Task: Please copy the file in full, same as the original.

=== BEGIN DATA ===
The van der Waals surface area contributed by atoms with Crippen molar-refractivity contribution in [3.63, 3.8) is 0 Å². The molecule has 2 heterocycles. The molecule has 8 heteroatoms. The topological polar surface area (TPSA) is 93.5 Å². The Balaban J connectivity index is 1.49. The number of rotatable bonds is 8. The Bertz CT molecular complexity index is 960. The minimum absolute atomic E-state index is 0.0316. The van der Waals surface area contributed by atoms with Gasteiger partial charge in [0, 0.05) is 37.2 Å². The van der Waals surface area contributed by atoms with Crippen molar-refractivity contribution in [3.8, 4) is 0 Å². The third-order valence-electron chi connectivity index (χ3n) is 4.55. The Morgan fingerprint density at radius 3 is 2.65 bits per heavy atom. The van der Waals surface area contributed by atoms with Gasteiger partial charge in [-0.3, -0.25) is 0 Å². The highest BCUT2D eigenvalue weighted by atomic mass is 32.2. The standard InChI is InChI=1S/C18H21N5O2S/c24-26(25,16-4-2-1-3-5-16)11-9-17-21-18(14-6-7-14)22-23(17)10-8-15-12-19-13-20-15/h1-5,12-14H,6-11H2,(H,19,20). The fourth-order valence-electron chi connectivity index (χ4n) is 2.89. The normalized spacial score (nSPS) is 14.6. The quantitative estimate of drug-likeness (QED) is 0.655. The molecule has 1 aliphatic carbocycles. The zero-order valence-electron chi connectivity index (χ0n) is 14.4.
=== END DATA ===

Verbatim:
The van der Waals surface area contributed by atoms with Crippen molar-refractivity contribution in [3.63, 3.8) is 0 Å². The molecule has 2 heterocycles. The molecule has 8 heteroatoms. The topological polar surface area (TPSA) is 93.5 Å². The Balaban J connectivity index is 1.49. The number of rotatable bonds is 8. The Bertz CT molecular complexity index is 960. The minimum absolute atomic E-state index is 0.0316. The van der Waals surface area contributed by atoms with Gasteiger partial charge in [0, 0.05) is 37.2 Å². The van der Waals surface area contributed by atoms with Crippen molar-refractivity contribution in [3.8, 4) is 0 Å². The third-order valence-electron chi connectivity index (χ3n) is 4.55. The Morgan fingerprint density at radius 3 is 2.65 bits per heavy atom. The van der Waals surface area contributed by atoms with Gasteiger partial charge in [-0.3, -0.25) is 0 Å². The highest BCUT2D eigenvalue weighted by atomic mass is 32.2. The standard InChI is InChI=1S/C18H21N5O2S/c24-26(25,16-4-2-1-3-5-16)11-9-17-21-18(14-6-7-14)22-23(17)10-8-15-12-19-13-20-15/h1-5,12-14H,6-11H2,(H,19,20). The fourth-order valence-electron chi connectivity index (χ4n) is 2.89. The normalized spacial score (nSPS) is 14.6. The quantitative estimate of drug-likeness (QED) is 0.655. The molecule has 1 aliphatic carbocycles. The zero-order valence-electron chi connectivity index (χ0n) is 14.4.